How to fix our disturbingly unequal relationship with smartphones
A couple of weeks ago, I gave a talk in Austria on smartphones and cybersecurity.
“Put up your hand if you like or maybe even love your smartphone,” I asked the audience of policymakers, industrialists and students.
Nearly every hand in the room shot up.
“Now, please put up your hand if you trust your smartphone.”
One young guy at the back put his hand in the air, then faltered as it became obvious he was alone. I thanked him for his honesty and paused before saying,“We love our phones, but we do not trust them. And love without trust is the definition of an abusive relationship.”
We are right not to trust our phones. They serve several masters, the least of whom is us. They constantly collect data about us that is not strictly necessary to do their job. They send data to the phone company, to the manufacturer, to the operating system owner, to the app platform, and to all the apps we use. And then those companies sell or rent that data to thousands of other companies we will never see. Our phones lie to us about what they are doing, they conceal their true intentions, they monitor and manipulate our emotions, social interaction and even our movements. We tell ourselves ‘it’s okay, I chose this’ when we know it really, really isn’t okay, and we can’t conceive of a way out, or even of a world in which our most intimate device isn’t also a spy.
Let’s face the truth. We are in an abusive relationship with our phones.
Ask yourself the first three questions that UK non-profit Women’s Aid suggests to determine if you’re in an abusive relationship:
- Has your partner tried to keep you from seeing your friends or family?
- Has your partner prevented you or made it hard for you to continue or start studying, or from going to work?
- Does your partner constantly check up on you or follow you?
If you substitute ‘phone’ for ‘partner’, you could answer yes to each question. And then you’ll probably blame yourself.
If this feels dangerously close to trivializing abuse and intimate partner violence, then stick with me just a minute more. What our smartphones and relationship abusers share is that they both exert power over us in a world shaped to tip the balance in their favour, and they both work really, really hard to obscure this fact and keep us confused and blaming ourselves. Here are some of the ways our unequal relationship with our smartphones is like an abusive relationship:
- They isolate us from deeper, competing relationships in favour of superficial contact – ‘user engagement’ – that keeps their hold on us strong. Working with social media, they insidiously curate our social lives, manipulating us emotionally with dark patterns to keep us scrolling.
- They tell us the onus is on us to manage their behavior. It’s our job to tiptoe around them and limit their harms. Spending too much time on a literally-designed-to-be-behaviorally-addictive phone? They send company-approved messages about our online time, but ban from their stores the apps that would really cut our use. We just need to use willpower. We just need to be good enough to deserve them.
- They betray us, leaking data / spreading secrets. What we shared privately with them is suddenly public. Sometimes this destroys lives, but hey, we only have ourselves to blame. They fight nasty and under-handed, and are so, so sorry when they get caught that we’re meant to feel bad for them. But they never truly change, and each time we take them back, we grow weaker.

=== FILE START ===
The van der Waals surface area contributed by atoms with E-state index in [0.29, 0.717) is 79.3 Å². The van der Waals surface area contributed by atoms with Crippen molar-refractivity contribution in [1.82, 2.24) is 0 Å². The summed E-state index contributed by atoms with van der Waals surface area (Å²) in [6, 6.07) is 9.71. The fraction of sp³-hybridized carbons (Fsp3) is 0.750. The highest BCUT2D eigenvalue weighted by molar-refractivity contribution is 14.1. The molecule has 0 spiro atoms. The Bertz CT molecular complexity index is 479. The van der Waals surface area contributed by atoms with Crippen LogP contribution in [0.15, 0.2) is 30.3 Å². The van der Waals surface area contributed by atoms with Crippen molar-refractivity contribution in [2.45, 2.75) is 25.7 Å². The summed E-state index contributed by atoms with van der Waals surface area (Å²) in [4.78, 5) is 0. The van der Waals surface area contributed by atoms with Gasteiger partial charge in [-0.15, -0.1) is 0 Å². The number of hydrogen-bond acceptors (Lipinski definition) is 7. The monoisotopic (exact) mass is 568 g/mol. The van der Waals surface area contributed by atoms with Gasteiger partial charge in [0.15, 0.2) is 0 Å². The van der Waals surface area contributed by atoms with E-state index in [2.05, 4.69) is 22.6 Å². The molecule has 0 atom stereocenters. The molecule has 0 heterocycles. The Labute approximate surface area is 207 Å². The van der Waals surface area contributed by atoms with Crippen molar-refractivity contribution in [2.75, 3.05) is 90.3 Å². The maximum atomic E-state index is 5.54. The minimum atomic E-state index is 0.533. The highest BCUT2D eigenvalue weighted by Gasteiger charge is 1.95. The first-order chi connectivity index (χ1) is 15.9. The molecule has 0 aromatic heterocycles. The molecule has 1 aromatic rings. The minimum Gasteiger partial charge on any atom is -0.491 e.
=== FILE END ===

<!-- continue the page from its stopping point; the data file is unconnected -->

- They love-bomb us when we try to break away, piling on the free data or device upgrades, making us click through page after page of dark pattern, telling us no one understands us like they do, no one else sees everything we really are, no one else will want us.
- It’s impossible to just cut them off. They’ve wormed themselves into every part of our lives, making life without them unimaginable. And anyway, the relationship is complicated. There is love in it, or there once was. Surely we can get back to that if we just manage them the way they want us to?
Nope. Our devices are basically gaslighting us. They tell us they work for and care about us, and if we just treat them right then we can learn to trust them. But all the evidence shows the opposite is true. This cognitive dissonance confuses and paralyses us. And look around. Everyone has a smartphone. So it’s probably not so bad, and anyway, that’s just how things work. Right?
Feminism is a secret super-power
Feminists are often the canary in the coalmine, warning us years in advance of coming threats. Feminist analysis of Gamergate first exposed the online radicalization of legions of angry young men for whom misogyny was a gateway drug to far-right politics. More practically, when the US military finally realised the enemy could use running app, Strava, to track the habits and route-maps of soldiers based in hostile environments, domestic violence activists collectively sighed. They’d been pointing out for years that the app is used by stalkers and aggrieved exes to track women. I’m not the first person to notice that in cyber-security, feminism is a secret super-power. Checking every app, data-set and shiny new use-case for how men will use it to endanger women and girls is a great way to expose novel flaws and vulnerabilities the designers almost certainly missed. So, while looking at our relationship with our phones through a feminist lens may be disconcerting, it’s incredibly useful, and in a deliciously counter-intuitive way.
Feminists know about power. Specifically, they know a lot about unequal power relationships; how they are systematically used, and how they are rationalised or explained away as ‘just the way things are’. Long before individual men abuse women, they internalise the logic of “unequal power relationships between men, women and children embedded in social organisations like the family”. Abuse isn’t just pathological. It’s political. Where others might just see some behavioral problems that need fixing, one to one, a feminist sees the abuse of women and girls as something inevitable – even intentional – in patriarchy. So, just as we don’t fix climate change by individually eschewing plastic straws, we don’t fix our smartphones’ designed-in lack of trust by individually trying to spend a bit less time on Twitter.